Unemployment in the District of Columbia dropped from 8.8 to 8.4 percent in October, but still remained considerably above the national rate and that for the Washington metropolitan area as a whole, the D.C. Department of Labor reported yesterday.

There were 27,500 Washingtonians of the city's 231,200-person available work force looking for jobs in October as compared to 28,800 the previous month. The October 1978 figure is a full percentage point below the 9.4 percent rate recorded in October 1977.

Despite the October decline, the city's unemployment rate was well above the 5.8 percent national unemployment rate recorded in the same month.

In the overall Washington metropolitan area, 70,100 of the 1,558,200 available workers -- 4.6 percent -- were out of work, a figure only 600 persons -- less than 0.1 percent -- below the September rate. In October, 1977, area unemployment stood at 4.9 percent.

The rates are adjusted to account for seasonal variations in employment.

The D.C. labor department's figures give no monthly indications of changes in unemployment among black youths, which on a national basis has hovered around 40 percent during the past year.

In June, it was reported that black youth unemployment in the District in 1977 was well above the national average -- 48.5 percent. A U.S. Labor Department spokesmen estimated yesterday that black youth unemployment here is still in the 25 to 50 percent range.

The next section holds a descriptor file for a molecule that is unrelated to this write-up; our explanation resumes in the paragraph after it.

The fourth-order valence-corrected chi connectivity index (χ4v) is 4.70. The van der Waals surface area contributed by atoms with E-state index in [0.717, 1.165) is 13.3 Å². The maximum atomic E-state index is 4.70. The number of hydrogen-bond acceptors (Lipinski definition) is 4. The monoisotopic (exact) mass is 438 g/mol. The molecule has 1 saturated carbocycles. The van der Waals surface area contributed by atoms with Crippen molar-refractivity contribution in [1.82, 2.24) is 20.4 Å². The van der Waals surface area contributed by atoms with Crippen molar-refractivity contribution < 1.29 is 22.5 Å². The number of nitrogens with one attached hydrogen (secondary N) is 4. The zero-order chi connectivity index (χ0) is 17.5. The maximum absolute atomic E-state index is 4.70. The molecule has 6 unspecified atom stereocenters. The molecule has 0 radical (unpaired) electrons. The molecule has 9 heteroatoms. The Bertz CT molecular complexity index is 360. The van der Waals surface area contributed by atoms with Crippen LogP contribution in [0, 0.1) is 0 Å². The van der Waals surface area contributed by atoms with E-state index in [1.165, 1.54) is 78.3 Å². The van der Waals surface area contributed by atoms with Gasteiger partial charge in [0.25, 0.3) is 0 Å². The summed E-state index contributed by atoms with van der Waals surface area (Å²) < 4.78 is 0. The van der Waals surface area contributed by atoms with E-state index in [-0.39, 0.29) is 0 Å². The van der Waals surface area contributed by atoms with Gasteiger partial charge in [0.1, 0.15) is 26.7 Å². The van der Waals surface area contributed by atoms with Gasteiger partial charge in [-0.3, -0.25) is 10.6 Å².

While the number of workers went up on both the city and areawide levels, there was also an increase in the number of persons in the labor force -- 3,600 more potential workers in the city and 13,600 areawide. At the same time, there was an increase in the number of available jobs, which rose by 4,700.

D.C. labor director Thomas A. Wilkins said 3,500 of those jobs were in government, mostly among local suburban jurisdictions. Jobs in District government decreased during the same period by 100.

Mild weather forstalled a usual decrease in construction jobs, Wilkins said. The largest increase came in the area of service jobs, which rose by 1,400, and wholesale and retail jobs, which went up by 1,200.

Government jobs decreased by 1,900 in the city, finance, insurance and real estate jobs by 400 and manufacturing employment by 100, Wilkins said.